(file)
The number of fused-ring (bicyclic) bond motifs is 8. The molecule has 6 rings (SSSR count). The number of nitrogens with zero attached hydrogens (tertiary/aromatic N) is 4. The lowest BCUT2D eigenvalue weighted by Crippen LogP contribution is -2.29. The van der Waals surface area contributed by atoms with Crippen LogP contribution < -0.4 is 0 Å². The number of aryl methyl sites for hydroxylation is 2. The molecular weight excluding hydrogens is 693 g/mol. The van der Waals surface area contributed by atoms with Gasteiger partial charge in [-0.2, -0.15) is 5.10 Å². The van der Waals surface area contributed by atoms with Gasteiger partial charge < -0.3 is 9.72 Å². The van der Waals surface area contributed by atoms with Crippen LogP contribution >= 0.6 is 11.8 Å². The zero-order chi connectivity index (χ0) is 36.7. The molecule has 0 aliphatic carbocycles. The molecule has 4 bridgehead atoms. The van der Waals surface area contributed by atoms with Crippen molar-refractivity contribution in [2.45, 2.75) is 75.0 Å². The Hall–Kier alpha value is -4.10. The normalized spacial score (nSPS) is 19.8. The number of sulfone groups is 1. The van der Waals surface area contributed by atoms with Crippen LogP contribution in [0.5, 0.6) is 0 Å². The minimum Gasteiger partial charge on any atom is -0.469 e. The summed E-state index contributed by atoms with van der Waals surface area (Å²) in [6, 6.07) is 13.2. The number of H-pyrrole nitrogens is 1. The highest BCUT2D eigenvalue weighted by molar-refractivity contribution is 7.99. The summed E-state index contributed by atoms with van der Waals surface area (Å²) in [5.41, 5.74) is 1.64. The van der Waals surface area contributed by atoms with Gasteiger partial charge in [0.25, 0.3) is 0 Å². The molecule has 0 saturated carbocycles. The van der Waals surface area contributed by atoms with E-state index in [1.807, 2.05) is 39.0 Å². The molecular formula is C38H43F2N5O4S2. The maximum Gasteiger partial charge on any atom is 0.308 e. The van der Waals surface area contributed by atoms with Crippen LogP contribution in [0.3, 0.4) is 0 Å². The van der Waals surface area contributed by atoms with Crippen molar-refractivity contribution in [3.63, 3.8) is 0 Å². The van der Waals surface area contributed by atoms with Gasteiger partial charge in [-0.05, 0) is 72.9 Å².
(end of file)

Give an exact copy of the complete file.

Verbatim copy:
The number of fused-ring (bicyclic) bond motifs is 8. The molecule has 6 rings (SSSR count). The number of nitrogens with zero attached hydrogens (tertiary/aromatic N) is 4. The lowest BCUT2D eigenvalue weighted by Crippen LogP contribution is -2.29. The van der Waals surface area contributed by atoms with Crippen LogP contribution < -0.4 is 0 Å². The number of aryl methyl sites for hydroxylation is 2. The molecular weight excluding hydrogens is 693 g/mol. The van der Waals surface area contributed by atoms with Gasteiger partial charge in [-0.2, -0.15) is 5.10 Å². The van der Waals surface area contributed by atoms with Gasteiger partial charge < -0.3 is 9.72 Å². The van der Waals surface area contributed by atoms with Crippen LogP contribution >= 0.6 is 11.8 Å². The zero-order chi connectivity index (χ0) is 36.7. The molecule has 0 aliphatic carbocycles. The molecule has 4 bridgehead atoms. The van der Waals surface area contributed by atoms with Crippen molar-refractivity contribution in [2.45, 2.75) is 75.0 Å². The Hall–Kier alpha value is -4.10. The normalized spacial score (nSPS) is 19.8. The number of sulfone groups is 1. The van der Waals surface area contributed by atoms with Crippen LogP contribution in [0.5, 0.6) is 0 Å². The minimum Gasteiger partial charge on any atom is -0.469 e. The summed E-state index contributed by atoms with van der Waals surface area (Å²) in [6, 6.07) is 13.2. The number of H-pyrrole nitrogens is 1. The highest BCUT2D eigenvalue weighted by molar-refractivity contribution is 7.99. The summed E-state index contributed by atoms with van der Waals surface area (Å²) in [5.41, 5.74) is 1.64. The van der Waals surface area contributed by atoms with Gasteiger partial charge in [0.25, 0.3) is 0 Å². The molecule has 0 saturated carbocycles. The van der Waals surface area contributed by atoms with E-state index in [1.807, 2.05) is 39.0 Å². The molecular formula is C38H43F2N5O4S2. The maximum Gasteiger partial charge on any atom is 0.308 e. The van der Waals surface area contributed by atoms with Crippen LogP contribution in [0.3, 0.4) is 0 Å². The van der Waals surface area contributed by atoms with Crippen molar-refractivity contribution in [3.63, 3.8) is 0 Å². The van der Waals surface area contributed by atoms with Gasteiger partial charge in [-0.05, 0) is 72.9 Å².